For this church:
Significant Features and Architectural History
The original building of 1859 was very small, only 75 feet (23 M) long. It consisted of nave, chancel (with vestry) and bell turret. When Ewan Christian surveyed it in 1870 he found the walls were 14 ins (355 mm). thick in the chancel, but all other enclosing walls were only 9 inch (229 mm) brick with small lateral buttresses ‘finished with very meagre stone dressings already in course of decay.’ (PR 24,365/1). The stone was from Bulwell but the floor was made of Staffordshire bricks. The chancel was ‘one step up from the nave and divided from it by a very richly carved wood screen and fixed in an arcade of three arches also richly carved’. (White’s Directory 1864).
In 1877 the new church was built. This involved excavating the foundations, laying concrete and building a new nave on the north side after taking down the north wall of the existing church. The original building then became the south aisle of the new church. The roof and approaches between the old and new nave then had to be made good. In the Terrier of 1887 the new church was said to be ‘a stone edifice lined with brick. The chancel is not yet built nor is the south aisle’. However, a north aisle had been added in 1884 when the temporary brick wall on the north arcade of the nave was removed. The chancel was built in 1895 when the east wall was partly removed and a doorway inserted at the west end of the north aisle. A choir vestry, designed by A.R. Calvert, was added to the north west in 1908 rather than the south, in order to retain the little chapel so dear to many worshippers. (It was made safe and retained to the end). James Marsh, the verger from 1889 to 1917, was also a stone-mason and his knowledge was of great value when the chancel and choir vestry were built.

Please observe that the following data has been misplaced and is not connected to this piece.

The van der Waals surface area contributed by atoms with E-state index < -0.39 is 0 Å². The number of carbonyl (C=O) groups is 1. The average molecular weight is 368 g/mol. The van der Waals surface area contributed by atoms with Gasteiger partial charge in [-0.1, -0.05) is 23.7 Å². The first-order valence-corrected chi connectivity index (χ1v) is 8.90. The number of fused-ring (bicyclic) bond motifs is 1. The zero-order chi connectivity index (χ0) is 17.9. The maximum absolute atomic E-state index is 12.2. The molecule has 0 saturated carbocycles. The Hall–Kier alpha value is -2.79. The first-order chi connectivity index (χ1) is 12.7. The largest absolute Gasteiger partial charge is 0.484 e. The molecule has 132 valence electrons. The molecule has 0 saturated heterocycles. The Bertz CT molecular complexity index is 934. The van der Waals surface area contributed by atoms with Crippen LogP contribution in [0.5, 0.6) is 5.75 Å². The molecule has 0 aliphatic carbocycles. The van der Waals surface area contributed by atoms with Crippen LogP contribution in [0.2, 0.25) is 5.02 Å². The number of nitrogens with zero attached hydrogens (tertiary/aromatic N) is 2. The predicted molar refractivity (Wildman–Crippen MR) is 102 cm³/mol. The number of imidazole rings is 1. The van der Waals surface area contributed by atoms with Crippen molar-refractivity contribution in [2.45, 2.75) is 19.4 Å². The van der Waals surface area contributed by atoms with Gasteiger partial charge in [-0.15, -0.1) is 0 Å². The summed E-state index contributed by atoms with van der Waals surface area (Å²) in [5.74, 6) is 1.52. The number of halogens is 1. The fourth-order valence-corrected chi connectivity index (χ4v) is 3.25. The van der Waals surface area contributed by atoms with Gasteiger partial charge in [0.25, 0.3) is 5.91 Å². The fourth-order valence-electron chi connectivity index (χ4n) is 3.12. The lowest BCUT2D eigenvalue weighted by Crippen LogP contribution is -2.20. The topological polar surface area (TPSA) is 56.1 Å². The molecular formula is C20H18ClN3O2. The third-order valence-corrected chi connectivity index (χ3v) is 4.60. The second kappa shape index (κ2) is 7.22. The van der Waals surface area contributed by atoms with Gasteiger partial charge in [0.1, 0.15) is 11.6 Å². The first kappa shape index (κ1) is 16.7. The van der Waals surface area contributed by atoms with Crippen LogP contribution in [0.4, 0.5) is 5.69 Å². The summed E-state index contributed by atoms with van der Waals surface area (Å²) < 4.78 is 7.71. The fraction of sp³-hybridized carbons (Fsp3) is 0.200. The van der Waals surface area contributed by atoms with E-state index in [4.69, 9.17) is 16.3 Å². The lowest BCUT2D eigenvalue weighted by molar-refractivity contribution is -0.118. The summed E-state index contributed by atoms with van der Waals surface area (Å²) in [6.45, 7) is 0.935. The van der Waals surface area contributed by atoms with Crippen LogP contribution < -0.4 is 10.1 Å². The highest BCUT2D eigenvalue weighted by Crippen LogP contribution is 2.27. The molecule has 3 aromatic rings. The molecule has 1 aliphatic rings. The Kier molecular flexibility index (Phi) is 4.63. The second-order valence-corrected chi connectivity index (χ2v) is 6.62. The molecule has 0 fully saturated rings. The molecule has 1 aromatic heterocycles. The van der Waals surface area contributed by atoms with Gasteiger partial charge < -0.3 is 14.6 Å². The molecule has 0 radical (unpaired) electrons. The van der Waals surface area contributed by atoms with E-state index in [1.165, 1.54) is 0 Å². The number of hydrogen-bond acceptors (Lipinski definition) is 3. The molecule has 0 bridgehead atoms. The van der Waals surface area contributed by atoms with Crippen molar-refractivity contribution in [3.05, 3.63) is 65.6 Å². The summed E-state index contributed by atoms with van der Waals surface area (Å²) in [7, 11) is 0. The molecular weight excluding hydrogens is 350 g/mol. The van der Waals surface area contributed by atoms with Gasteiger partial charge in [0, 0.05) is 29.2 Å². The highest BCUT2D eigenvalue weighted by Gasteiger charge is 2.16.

Large cracks appeared in the 1930s, thought to be due to a mine shaft collapse underneath the church. This would be the old Newcastle Colliery then owned by Babbington Colliery Company. The font mysteriously crashed to the ground in January 1937, a serious blow following the bill for £1000 for repairs in 1936.
Timbers and roofs
Single stone bellcote in open turret above south porch, probably dating from 1859 with later modifications, especially in 1896 when Taylor’s bell foundry of Loughborough forwarded a second-hand bell (Dawson 1994).
Excavations and potential for survival of below-ground archaeology
No archaeological excavation work recorded.
The original church was constructed from new in 1859. The use of the site prior to construction has not been researched sufficiently to allow an assessment of pre-church archaeological potential. The building has now been demolished.
The overall potential for the survival of below-ground archaeology in the churchyard is considered unknown and below the former interior floors is considered to be unknown.